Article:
Review: HTC Explorer
A cute and affordable droid.
Intuitive interface; Cute looks; Reasonably affordable; Nice battery life.
Icons are a bit small; No Gorilla Glass; Screen attracts fingerprints; Weak loudspeaker; Could have done with a faster CPU; Inbuilt file manager missing.
MRP: Rs 11,600
Street Price (As On 11-Nov-2011): Rs 10,500 (Saholic.com); Rs 10,800 (Flipkart.com)
HTC has been a frontrunner in the smartphone market, especially when it comes to the Android OS. It's no surprise then that its newest offering in this burgeoning space is the affordable HTC Explorer. Targeted at the entry-level customers, here is a phone that offers a somewhat powerful interior with a glitzy exterior.
The Bling Factor
The first thing you're bound to notice when you see the HTC Explorer is how it seems to be a clone of every other entry-level smartphone in the market. The rounded edges seem to be universal in nature. That is not to say that it doesn't look good. In fact, it is cute looking and its rubberised back fits snugly in your palm.
The best and most distinctive feature of the Explorer's design is the strip of gold that runs down its back, enveloping the camera lens. This gives the phone a classy edge. Additionally, snap-on covers in white, orange, purple, and blue are available. Pretty blingy, I say! For those who dislike flashy phones, there's also a variant available without the gold strip.
The LCD screen is pretty good, although a bit small at just a little over 3" across, and with pixel dimensions of 320x480. It is reasonably bright, but visibility in direct sunlight is below average. On the down side, the screen is a bit of a fingerprint magnet. Moreover, Gorilla Glass would have been a good addition at this price point.
If there's one quality that sets the Explorer apart from the multitude of Androids available in the market, it's the almost instinctive user experience that the phone offers. Whatever feature you have last used shows up in the notification bar, while frequently used apps show up as widgets on the home screen. The People app is a masterpiece. Your contacts, messages, e-mails, Facebook updates, and pictures all show up in the same place. Overall, it is extremely well-organised.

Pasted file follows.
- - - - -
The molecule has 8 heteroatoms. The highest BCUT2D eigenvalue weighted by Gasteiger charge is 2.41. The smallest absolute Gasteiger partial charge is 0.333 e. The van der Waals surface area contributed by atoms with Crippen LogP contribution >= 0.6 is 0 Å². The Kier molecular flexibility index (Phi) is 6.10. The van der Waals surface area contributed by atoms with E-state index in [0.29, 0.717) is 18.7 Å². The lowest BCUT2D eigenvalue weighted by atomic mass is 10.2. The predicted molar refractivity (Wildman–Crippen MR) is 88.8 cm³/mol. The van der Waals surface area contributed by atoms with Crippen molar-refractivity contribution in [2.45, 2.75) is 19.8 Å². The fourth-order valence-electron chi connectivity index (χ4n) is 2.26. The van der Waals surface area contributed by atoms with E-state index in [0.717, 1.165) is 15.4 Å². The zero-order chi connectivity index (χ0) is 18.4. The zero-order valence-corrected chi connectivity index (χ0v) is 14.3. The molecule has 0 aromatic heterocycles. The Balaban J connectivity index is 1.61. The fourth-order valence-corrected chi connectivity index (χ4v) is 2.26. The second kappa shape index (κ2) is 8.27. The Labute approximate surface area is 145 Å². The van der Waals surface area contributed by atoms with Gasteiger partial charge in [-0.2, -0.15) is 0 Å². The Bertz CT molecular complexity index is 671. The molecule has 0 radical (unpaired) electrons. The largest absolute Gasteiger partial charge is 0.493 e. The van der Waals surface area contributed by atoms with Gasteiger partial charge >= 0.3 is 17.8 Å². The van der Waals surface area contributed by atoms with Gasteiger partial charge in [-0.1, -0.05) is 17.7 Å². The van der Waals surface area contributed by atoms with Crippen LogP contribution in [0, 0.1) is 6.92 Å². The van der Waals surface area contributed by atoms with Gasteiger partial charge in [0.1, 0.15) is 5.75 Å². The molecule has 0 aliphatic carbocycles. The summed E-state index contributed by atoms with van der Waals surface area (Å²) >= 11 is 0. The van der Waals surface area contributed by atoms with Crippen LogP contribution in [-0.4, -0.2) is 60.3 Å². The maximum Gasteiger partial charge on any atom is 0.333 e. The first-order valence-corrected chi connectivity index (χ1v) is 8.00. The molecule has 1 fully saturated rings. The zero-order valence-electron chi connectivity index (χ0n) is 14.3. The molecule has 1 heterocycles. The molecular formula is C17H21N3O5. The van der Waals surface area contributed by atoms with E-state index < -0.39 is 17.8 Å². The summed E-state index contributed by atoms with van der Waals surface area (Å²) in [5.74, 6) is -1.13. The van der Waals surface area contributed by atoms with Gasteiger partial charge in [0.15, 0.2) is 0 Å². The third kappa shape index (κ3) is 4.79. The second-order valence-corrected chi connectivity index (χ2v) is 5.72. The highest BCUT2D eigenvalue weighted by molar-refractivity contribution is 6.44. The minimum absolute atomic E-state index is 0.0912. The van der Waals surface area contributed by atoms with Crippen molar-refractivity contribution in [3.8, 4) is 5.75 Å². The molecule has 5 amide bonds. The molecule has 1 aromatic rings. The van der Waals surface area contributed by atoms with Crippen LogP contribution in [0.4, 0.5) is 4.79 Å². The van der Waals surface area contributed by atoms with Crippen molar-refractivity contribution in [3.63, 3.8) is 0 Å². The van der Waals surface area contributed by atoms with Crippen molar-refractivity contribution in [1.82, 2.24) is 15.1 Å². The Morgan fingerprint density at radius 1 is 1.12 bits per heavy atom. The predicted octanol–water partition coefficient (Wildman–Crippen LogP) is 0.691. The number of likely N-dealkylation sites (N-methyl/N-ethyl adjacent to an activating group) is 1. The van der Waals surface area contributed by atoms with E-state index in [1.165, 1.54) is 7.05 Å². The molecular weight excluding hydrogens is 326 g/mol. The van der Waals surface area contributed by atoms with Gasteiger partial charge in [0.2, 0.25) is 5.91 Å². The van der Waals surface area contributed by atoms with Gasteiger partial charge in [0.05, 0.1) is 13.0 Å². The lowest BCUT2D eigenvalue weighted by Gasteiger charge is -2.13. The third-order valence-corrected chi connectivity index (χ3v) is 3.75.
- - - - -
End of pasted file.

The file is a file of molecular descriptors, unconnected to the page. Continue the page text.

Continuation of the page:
The People and Friend Stream widgets in action.
Equipped with the latest version of the Sense 3.5 UI, you can expect a pretty good response from this phone. The lightest touch will produce results, but with a slight amount of lag. However, it is acceptable for a budget Android. One minor annoyance is that if you try to pull out a drawer of the widget on the home screen, the whole app starts.
You can see the drawer on the left.
With a total of 512 MB RAM and a 600 MHz processor, the Explorer handles the latest Android version (Gingerbread 2.3.5) zippily. The Bluetooth is super-fast and the call quality and signal strength was both very good, even in enclosed spaces. Unfortunately, the GPS delivers a below-average performance. With A-GPS turned off, it did not detect my location for the longest time when I tested it. Slightly annoying when you might be lost and looking to fix your whereabouts!
Popcorn and Pics
Fitted with a modest 3.15 MP camera, you can't really expect exceptional photographs from the Explorer. There is no flash to go with it, either. Having said that, it is more than adequate for all those millions of pics with your pals. The video capture is in MP4 format with 480x720 pixels.
The video playback supports most video formats including XviD, AVI, and MP4, but 720p and higher videos are a no-go. The video player is bordering on average, which is a bit of a letdown since the Explorer performs well in most other aspects. The music playback over the loudspeaker is decent too, but not audible in noisy environments. Though it's present in the retail box, the test piece we received for review did not come with earphones.
Thankfully, the entertainment factor is taken up several notches due to inbuilt apps such as Saavn (live music streaming) and Bollywood Hungama (B-town news and reviews). Other notable pre-installed apps include Asphalt 6, NDTV, and Pro Cricket. However, the lack of a file explorer is just plain stupid.
Battery Life And Verdict
The battery lasts surprisingly long considering it has a 1230 mAh piece. It easily lasts overnight with moderate usage. Even with very heavy use, say watching a movie with Wi-Fi and Bluetooth turned on, the battery will still last for more than six hours, which is good by Android standards.
HTC's newest entrant has a simple user interface and speedy response. The combination of the latest Sense 3.5 UI with the newest version of Gingerbread makes working with the Explorer fun. HTC has ensured that the user of the phone finds what he is looking for easily by providing quick accessibility to whatever has been most used. Its cute looks are a definite plus, and it has all the essential features of a true-blue smartphone.
While it's bound to heat up the affordable smartphone segment, the Explorer has some stiff competition in the form of the Samsung Galaxy Y, which offers a faster CPU at a price point that's Rs 2500 lower, but sacrifices a GPS and opts for an inferior camera. Having said that, if you prefer interface and some extra features over performance, then the HTC Explorer is a good introduction to the world of affordable Androids.
Design And Build Quality: 4/5
Value For Money: 3/5
Overall Rating: 3.5/5
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